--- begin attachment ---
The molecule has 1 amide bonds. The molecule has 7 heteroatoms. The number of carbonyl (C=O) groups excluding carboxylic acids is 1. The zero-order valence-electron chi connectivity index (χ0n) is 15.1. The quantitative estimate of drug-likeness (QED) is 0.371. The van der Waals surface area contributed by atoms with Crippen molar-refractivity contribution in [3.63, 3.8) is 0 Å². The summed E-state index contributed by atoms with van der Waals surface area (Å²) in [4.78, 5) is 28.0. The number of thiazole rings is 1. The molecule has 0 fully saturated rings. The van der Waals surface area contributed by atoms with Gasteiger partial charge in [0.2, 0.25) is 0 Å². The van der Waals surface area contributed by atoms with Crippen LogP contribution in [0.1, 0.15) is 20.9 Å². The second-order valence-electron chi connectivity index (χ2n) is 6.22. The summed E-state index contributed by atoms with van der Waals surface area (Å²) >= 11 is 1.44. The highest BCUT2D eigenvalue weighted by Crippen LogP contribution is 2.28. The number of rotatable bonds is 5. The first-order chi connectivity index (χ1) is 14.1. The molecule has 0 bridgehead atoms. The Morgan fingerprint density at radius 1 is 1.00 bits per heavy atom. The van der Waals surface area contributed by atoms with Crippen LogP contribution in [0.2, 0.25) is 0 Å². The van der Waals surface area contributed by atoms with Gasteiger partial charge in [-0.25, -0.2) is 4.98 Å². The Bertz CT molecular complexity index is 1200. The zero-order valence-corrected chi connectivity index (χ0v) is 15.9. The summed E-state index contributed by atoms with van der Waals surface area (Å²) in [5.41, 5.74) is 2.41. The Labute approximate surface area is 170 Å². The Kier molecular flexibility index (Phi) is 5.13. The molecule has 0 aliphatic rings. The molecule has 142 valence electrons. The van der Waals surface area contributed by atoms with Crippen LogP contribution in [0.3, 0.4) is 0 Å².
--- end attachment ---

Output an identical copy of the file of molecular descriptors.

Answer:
The molecule has 1 amide bonds. The molecule has 7 heteroatoms. The number of carbonyl (C=O) groups excluding carboxylic acids is 1. The zero-order valence-electron chi connectivity index (χ0n) is 15.1. The quantitative estimate of drug-likeness (QED) is 0.371. The van der Waals surface area contributed by atoms with Crippen molar-refractivity contribution in [3.63, 3.8) is 0 Å². The summed E-state index contributed by atoms with van der Waals surface area (Å²) in [4.78, 5) is 28.0. The number of thiazole rings is 1. The molecule has 0 fully saturated rings. The van der Waals surface area contributed by atoms with Gasteiger partial charge in [0.2, 0.25) is 0 Å². The van der Waals surface area contributed by atoms with Crippen LogP contribution in [0.1, 0.15) is 20.9 Å². The second-order valence-electron chi connectivity index (χ2n) is 6.22. The summed E-state index contributed by atoms with van der Waals surface area (Å²) >= 11 is 1.44. The highest BCUT2D eigenvalue weighted by Crippen LogP contribution is 2.28. The number of rotatable bonds is 5. The first-order chi connectivity index (χ1) is 14.1. The molecule has 0 bridgehead atoms. The Morgan fingerprint density at radius 1 is 1.00 bits per heavy atom. The van der Waals surface area contributed by atoms with Crippen LogP contribution in [0.2, 0.25) is 0 Å². The van der Waals surface area contributed by atoms with Gasteiger partial charge in [-0.25, -0.2) is 4.98 Å². The Bertz CT molecular complexity index is 1200. The zero-order valence-corrected chi connectivity index (χ0v) is 15.9. The summed E-state index contributed by atoms with van der Waals surface area (Å²) in [5.41, 5.74) is 2.41. The Labute approximate surface area is 170 Å². The Kier molecular flexibility index (Phi) is 5.13. The molecule has 0 aliphatic rings. The molecule has 142 valence electrons. The van der Waals surface area contributed by atoms with Crippen LogP contribution in [0.3, 0.4) is 0 Å².